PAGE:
“Man, that place is fun. I had a lot of fun climbing up the hill and going back down. It’s really like you’re asking a lot of the front tires in a lot of corners. Watching video of Connor (Mosack) in the TeamSLR car there last year, I feel like Scott (Lagasse Sr. and Jr.) are pretty dialed in there. I know TA2 is really competitive and a lot of those guys have been there before, but hopefully we can get that top-five or top-10 that we’ve been so close to getting and keep going in the right direction. We’ve had three top-12s in three races, so far. The thing is, we always had the speed to run better than 12th, we’ve just never run better than 12th because something happened.”
Can you describe some of the keys to getting around the track?
“I feel like turn one is very much like a short track, very similar approach to a corner in a Late Model Stock or an ARCA car on some of the short tracks. Turn two is its own deal, and it looks like there’s no wrong or right way to go through there, there are just three or four different ways. Of course, you have turn three, the righthander, it’s pretty straightforward into the esses, and then the uphill, where you get up on the wheel. Coming back down the hill, you set the nose a little bit and you’re right back in it. I found my lap times were a little better when I brushed the brakes a little bit coming down the hill and then be on the gas before the apex to turn seven leading onto the frontstretch. I’m sure the TA2 car will drive better than what I drove.”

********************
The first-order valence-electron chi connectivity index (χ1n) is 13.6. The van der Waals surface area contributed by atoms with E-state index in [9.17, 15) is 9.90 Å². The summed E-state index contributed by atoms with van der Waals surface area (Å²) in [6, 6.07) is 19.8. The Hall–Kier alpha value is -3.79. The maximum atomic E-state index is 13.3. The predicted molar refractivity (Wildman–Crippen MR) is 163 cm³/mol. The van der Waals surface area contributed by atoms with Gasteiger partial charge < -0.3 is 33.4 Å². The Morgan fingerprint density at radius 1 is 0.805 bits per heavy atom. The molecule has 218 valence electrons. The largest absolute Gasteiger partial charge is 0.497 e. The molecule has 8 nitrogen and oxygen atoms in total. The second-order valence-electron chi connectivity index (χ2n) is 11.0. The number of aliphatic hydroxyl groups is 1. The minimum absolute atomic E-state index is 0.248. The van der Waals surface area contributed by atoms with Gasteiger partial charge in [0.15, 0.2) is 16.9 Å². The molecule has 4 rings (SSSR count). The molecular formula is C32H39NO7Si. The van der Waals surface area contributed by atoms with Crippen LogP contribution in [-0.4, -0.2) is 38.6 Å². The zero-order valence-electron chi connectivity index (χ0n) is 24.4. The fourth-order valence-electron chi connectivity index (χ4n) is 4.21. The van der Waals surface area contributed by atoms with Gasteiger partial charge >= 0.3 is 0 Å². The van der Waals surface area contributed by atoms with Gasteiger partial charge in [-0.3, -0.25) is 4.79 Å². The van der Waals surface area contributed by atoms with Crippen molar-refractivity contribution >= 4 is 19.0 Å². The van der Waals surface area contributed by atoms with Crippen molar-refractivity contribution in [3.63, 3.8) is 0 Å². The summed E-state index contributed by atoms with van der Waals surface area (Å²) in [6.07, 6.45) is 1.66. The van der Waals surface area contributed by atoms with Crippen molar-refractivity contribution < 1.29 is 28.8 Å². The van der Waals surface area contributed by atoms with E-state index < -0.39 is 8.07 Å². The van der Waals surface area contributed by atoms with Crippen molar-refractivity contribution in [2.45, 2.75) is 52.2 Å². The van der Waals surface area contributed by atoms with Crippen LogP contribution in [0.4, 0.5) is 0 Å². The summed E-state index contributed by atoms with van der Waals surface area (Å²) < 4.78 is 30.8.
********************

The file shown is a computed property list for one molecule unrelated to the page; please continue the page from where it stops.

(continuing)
Do you expect traffic to present any particular problems?
“I feel like this race will be very interesting because, even though it’s a smaller track, it’s really, really fast. There are no slow corners on the track where you’re coming down to 30 miles an hour. You’re really moving there, everywhere you’re at. It’ll be tough to pass. I think turn one will be where most of the passing is done, and then if you get a good run up the hill into turn six, you can pass there. Down the hill, everybody’s probably going to be moving pretty good, so it could get a little sketchy.”
After an eight-week break, you’re resuming the schedule with three races in the next two weekends. Your thoughts on that?